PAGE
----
Back in Herman Melville's day, when the whaling industry was at its height, the big prize was spermaceti, a mix of oil and wax found inside the heads of sperm whales. A single whale can have as much as 500 gallons (1,900 litres) of the stuff. There's still some debate about its biological purpose, but the most likely explanation is that it functions as a kind of resonator for echolocation. Modern sperm whales use echolocation to hunt for squid at incredible depths. They send out clicks, and the time interval between when they make the sound and when it bounces back allows them to quickly locate prey in the dark depths of the ocean. And while they have some lower teeth, they don't really use them much.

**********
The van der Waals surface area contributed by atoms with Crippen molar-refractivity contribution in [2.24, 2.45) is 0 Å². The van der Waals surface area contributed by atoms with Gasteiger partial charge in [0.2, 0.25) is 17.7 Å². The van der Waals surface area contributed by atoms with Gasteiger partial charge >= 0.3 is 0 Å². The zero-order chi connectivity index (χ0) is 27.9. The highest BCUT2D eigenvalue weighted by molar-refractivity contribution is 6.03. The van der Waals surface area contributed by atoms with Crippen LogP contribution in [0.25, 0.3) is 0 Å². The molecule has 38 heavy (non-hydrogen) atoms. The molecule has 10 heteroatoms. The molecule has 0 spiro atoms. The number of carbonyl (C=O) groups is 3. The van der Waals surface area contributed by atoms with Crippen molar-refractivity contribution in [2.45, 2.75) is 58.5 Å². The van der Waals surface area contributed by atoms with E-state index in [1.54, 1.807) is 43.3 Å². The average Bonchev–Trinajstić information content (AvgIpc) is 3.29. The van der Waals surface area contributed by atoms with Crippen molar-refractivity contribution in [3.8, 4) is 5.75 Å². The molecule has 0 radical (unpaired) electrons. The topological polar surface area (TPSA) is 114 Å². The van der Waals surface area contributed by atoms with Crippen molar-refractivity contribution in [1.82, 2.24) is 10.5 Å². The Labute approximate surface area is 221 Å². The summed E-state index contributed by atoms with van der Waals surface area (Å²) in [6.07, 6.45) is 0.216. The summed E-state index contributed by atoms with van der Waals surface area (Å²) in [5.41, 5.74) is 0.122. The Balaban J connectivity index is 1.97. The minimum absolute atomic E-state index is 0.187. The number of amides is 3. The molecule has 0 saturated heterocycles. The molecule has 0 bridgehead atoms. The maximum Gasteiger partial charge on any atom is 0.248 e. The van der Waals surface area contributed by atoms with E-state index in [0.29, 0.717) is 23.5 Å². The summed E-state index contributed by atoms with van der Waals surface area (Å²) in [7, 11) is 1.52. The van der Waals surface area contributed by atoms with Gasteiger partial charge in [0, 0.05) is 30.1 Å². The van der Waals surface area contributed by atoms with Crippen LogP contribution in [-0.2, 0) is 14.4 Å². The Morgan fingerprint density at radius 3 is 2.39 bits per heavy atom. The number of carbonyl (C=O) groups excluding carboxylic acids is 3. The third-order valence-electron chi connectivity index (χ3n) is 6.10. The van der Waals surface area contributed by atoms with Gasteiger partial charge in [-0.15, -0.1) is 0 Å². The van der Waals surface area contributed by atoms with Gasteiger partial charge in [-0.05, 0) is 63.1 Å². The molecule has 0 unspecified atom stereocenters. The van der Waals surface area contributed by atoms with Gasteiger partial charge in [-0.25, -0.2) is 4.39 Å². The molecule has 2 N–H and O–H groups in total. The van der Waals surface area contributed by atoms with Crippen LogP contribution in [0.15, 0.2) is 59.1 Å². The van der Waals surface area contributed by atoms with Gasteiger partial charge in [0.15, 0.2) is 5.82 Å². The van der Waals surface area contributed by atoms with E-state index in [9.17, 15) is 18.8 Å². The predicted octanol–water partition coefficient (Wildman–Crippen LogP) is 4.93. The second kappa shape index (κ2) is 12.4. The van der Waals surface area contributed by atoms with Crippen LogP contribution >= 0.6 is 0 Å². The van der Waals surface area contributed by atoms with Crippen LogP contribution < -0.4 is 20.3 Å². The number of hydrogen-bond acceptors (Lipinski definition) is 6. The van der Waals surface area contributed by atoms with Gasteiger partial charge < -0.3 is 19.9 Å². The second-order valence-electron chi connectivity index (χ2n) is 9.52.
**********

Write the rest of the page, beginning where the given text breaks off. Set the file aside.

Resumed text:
That's not the case when it comes to one of their Miocene ancestors, which cruised the Mediterranean region roughly 10 million years ago. Paleontologists named it Zygophyseter varolai and gave it the English common name "killer sperm whale" because it was probably very similar to modern killer whales, both in size and feeding habits. The fossil record indicates a fearsome 20-foot-long (6 meters) predator with a well-developed spermaceti organ for echolocating large, powerful prey and ripping them to shreds with big, sharp, deeply rooted teeth [source: Bianucci and Landini]. Z.varolai also had an asymmetrical cranium, which is particularly associated with high-frequency sound production and echolocation. They needed this handy attribute to find and devour those delicious swimmers who emitted high sonic frequencies [source: Fahlke et al.].